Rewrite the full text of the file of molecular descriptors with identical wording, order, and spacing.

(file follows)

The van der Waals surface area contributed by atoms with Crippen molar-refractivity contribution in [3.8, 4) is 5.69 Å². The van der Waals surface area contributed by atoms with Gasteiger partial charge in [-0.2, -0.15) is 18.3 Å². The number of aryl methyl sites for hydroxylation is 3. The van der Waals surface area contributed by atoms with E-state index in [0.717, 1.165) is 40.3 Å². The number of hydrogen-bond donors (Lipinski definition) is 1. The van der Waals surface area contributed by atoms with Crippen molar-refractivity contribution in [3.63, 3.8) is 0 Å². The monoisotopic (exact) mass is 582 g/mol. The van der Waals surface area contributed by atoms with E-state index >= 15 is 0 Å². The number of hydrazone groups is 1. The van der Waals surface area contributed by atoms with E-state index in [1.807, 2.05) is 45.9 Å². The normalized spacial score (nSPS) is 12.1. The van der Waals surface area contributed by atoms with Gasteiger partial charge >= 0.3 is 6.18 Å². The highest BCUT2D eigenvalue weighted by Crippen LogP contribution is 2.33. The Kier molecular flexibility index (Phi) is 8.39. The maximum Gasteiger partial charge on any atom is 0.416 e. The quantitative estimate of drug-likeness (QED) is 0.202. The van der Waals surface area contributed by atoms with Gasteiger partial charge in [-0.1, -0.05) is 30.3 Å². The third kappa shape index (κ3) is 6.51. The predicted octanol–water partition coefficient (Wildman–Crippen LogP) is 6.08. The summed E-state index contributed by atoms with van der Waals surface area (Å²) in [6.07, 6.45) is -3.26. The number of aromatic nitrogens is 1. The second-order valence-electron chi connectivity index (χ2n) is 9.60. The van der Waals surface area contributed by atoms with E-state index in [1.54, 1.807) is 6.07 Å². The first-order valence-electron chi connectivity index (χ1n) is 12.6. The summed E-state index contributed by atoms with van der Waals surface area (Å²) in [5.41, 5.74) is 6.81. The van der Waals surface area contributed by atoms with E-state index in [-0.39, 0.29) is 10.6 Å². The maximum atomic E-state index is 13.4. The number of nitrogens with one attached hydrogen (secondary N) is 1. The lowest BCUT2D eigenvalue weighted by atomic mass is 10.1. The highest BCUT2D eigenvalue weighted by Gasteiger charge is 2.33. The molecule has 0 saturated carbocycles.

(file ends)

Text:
The van der Waals surface area contributed by atoms with Crippen molar-refractivity contribution in [3.8, 4) is 5.69 Å². The van der Waals surface area contributed by atoms with Gasteiger partial charge in [-0.2, -0.15) is 18.3 Å². The number of aryl methyl sites for hydroxylation is 3. The van der Waals surface area contributed by atoms with E-state index in [0.717, 1.165) is 40.3 Å². The number of hydrogen-bond donors (Lipinski definition) is 1. The van der Waals surface area contributed by atoms with Crippen molar-refractivity contribution in [3.63, 3.8) is 0 Å². The monoisotopic (exact) mass is 582 g/mol. The van der Waals surface area contributed by atoms with E-state index >= 15 is 0 Å². The number of hydrazone groups is 1. The van der Waals surface area contributed by atoms with E-state index in [1.807, 2.05) is 45.9 Å². The normalized spacial score (nSPS) is 12.1. The van der Waals surface area contributed by atoms with Gasteiger partial charge >= 0.3 is 6.18 Å². The highest BCUT2D eigenvalue weighted by Crippen LogP contribution is 2.33. The Kier molecular flexibility index (Phi) is 8.39. The maximum Gasteiger partial charge on any atom is 0.416 e. The quantitative estimate of drug-likeness (QED) is 0.202. The van der Waals surface area contributed by atoms with Gasteiger partial charge in [-0.1, -0.05) is 30.3 Å². The third kappa shape index (κ3) is 6.51. The predicted octanol–water partition coefficient (Wildman–Crippen LogP) is 6.08. The summed E-state index contributed by atoms with van der Waals surface area (Å²) in [6.07, 6.45) is -3.26. The number of aromatic nitrogens is 1. The second-order valence-electron chi connectivity index (χ2n) is 9.60. The van der Waals surface area contributed by atoms with E-state index in [1.54, 1.807) is 6.07 Å². The first-order valence-electron chi connectivity index (χ1n) is 12.6. The summed E-state index contributed by atoms with van der Waals surface area (Å²) in [5.41, 5.74) is 6.81. The van der Waals surface area contributed by atoms with E-state index in [-0.39, 0.29) is 10.6 Å². The maximum atomic E-state index is 13.4. The number of nitrogens with one attached hydrogen (secondary N) is 1. The lowest BCUT2D eigenvalue weighted by atomic mass is 10.1. The highest BCUT2D eigenvalue weighted by Gasteiger charge is 2.33. The molecule has 0 saturated carbocycles.